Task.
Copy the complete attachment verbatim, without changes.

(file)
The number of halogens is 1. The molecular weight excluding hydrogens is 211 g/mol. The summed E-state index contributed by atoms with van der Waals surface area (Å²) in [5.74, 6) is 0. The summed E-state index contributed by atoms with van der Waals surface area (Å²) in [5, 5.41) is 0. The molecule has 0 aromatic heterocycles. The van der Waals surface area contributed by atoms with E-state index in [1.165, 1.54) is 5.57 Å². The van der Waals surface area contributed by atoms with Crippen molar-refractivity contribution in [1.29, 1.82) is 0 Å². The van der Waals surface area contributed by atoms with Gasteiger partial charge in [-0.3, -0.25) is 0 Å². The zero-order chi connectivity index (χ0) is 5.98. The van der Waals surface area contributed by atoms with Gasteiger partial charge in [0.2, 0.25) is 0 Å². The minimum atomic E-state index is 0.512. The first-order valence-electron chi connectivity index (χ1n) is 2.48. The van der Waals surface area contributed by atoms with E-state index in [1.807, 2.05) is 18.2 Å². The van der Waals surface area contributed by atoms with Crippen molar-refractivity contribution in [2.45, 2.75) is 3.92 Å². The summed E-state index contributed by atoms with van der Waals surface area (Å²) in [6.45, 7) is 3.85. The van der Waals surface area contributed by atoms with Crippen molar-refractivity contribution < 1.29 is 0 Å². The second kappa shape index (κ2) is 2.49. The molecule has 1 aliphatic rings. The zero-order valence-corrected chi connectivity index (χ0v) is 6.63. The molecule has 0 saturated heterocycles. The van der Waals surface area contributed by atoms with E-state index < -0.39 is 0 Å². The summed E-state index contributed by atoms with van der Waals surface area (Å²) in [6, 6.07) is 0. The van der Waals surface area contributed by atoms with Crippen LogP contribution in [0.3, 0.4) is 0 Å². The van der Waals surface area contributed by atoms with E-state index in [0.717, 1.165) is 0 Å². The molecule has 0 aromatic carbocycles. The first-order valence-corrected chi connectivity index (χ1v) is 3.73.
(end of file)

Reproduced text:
The number of halogens is 1. The molecular weight excluding hydrogens is 211 g/mol. The summed E-state index contributed by atoms with van der Waals surface area (Å²) in [5.74, 6) is 0. The summed E-state index contributed by atoms with van der Waals surface area (Å²) in [5, 5.41) is 0. The molecule has 0 aromatic heterocycles. The van der Waals surface area contributed by atoms with E-state index in [1.165, 1.54) is 5.57 Å². The van der Waals surface area contributed by atoms with Crippen molar-refractivity contribution in [1.29, 1.82) is 0 Å². The van der Waals surface area contributed by atoms with Gasteiger partial charge in [-0.3, -0.25) is 0 Å². The zero-order chi connectivity index (χ0) is 5.98. The van der Waals surface area contributed by atoms with Gasteiger partial charge in [0.2, 0.25) is 0 Å². The minimum atomic E-state index is 0.512. The first-order valence-electron chi connectivity index (χ1n) is 2.48. The van der Waals surface area contributed by atoms with E-state index in [1.807, 2.05) is 18.2 Å². The van der Waals surface area contributed by atoms with Crippen molar-refractivity contribution in [2.45, 2.75) is 3.92 Å². The summed E-state index contributed by atoms with van der Waals surface area (Å²) in [6.45, 7) is 3.85. The van der Waals surface area contributed by atoms with Crippen molar-refractivity contribution < 1.29 is 0 Å². The second kappa shape index (κ2) is 2.49. The molecule has 1 aliphatic rings. The zero-order valence-corrected chi connectivity index (χ0v) is 6.63. The molecule has 0 saturated heterocycles. The van der Waals surface area contributed by atoms with E-state index < -0.39 is 0 Å². The summed E-state index contributed by atoms with van der Waals surface area (Å²) in [6, 6.07) is 0. The van der Waals surface area contributed by atoms with Crippen LogP contribution in [0.3, 0.4) is 0 Å². The van der Waals surface area contributed by atoms with E-state index in [0.717, 1.165) is 0 Å². The molecule has 0 aromatic carbocycles. The first-order valence-corrected chi connectivity index (χ1v) is 3.73.